How do you learn new material (internet or books) for courses? Would you think that an individual would learn more efficiently using the internet instead of using books?
Well said.interested_learner said:The internet is a mile wide and an inch deep. Stick to the books.
Would you like to show some proof to back this up? For example, show me an internet site on superconductivity that has "more information and greater depth" than, let's say, Michael Tinkham's classic text.I think the internet is better: more information and greater depth.
This is a good DOCUMENT, but would this qualify as an "internet source"? I mean I could also put Tinkham's book online and then claim that it is an internet source that is refered to in the OP? I don't think so.http://arturo.fi.infn.it/casalbuoni/barcellona.pdf [Broken]
So you would rather learn about intro mechanics from an open forum like this? Are you serious?Books are usually biased; people are more likely to say biased things in a book where no opposing voices are heard, than in a public forum. Therefore I typically prefer anthologies in subjects where bias matters so that one gets different views. Of course, anthologies can also be biased, but that's what reviews are for.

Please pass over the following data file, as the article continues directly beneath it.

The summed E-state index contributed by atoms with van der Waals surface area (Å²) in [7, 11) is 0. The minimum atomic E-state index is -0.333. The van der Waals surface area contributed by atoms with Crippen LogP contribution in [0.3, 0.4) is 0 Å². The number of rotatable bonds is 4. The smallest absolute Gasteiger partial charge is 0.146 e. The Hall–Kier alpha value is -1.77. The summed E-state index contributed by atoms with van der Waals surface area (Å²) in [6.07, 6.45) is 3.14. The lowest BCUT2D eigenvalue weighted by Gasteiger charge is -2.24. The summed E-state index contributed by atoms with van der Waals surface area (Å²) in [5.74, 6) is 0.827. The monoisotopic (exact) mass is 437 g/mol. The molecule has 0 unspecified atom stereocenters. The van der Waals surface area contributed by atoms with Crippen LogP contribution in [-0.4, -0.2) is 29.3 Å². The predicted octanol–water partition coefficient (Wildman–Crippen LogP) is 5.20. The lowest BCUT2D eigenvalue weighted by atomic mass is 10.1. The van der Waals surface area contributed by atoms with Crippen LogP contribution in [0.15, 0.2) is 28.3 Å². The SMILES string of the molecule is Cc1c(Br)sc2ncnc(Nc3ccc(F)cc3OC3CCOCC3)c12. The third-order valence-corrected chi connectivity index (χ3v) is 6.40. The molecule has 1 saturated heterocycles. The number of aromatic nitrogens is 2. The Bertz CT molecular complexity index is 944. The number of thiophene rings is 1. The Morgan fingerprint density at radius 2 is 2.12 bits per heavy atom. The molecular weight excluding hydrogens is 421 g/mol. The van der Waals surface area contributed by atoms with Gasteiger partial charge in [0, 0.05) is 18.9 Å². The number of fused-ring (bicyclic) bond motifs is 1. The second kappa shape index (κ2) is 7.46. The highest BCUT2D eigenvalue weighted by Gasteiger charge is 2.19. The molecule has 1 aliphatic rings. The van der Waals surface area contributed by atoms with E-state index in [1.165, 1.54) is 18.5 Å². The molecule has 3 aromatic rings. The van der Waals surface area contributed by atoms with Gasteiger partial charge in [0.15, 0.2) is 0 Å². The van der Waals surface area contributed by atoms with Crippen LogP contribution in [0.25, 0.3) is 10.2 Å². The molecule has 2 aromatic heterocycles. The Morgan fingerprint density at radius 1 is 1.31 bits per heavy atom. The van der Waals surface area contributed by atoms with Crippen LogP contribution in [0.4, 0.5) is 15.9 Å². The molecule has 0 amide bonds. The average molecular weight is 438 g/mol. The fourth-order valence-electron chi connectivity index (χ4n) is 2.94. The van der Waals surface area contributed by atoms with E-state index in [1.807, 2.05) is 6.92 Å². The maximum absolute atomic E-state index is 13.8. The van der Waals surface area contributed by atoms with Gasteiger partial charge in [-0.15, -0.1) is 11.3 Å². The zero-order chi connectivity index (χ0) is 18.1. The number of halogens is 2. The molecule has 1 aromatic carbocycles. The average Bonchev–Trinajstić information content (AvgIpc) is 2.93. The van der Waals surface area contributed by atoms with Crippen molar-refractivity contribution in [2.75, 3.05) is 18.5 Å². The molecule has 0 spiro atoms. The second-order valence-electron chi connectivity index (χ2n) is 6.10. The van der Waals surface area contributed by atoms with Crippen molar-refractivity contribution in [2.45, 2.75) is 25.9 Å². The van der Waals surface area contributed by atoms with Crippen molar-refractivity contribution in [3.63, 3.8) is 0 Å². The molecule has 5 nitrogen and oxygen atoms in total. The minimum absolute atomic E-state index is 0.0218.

I agree with sherlockjones. While books will give you more indepth coverage like you said ZapperZ if you want a quick reference or arn't sure on a certain defintion whether it be math or physics you can quickly look online and find examples of this defintion being applied.guess what I meant about internet sources is any document (including books) on the internet. My argument is that one can easily say study physics, and then switch to studying probability theory. Whereas if one was studying from a physics book, and wanted to study probability theory, he would have to go buy the book or check it out from the library. So I think internet sources allow for one to learn different subjects at the same time (i.e. multi-task).
I didn't say that. I said I find books to be biased, more biased than public forums. That I do. So when reading a book, I try to keep in mind that the person might be saying something that others would have disagreed with."Books are usually biased; people are more likely to say biased things in a book where no opposing voices are heard, than in a public forum. Therefore I typically prefer anthologies..."
So you would rather learn about intro mechanics from an open forum like this? Are you serious?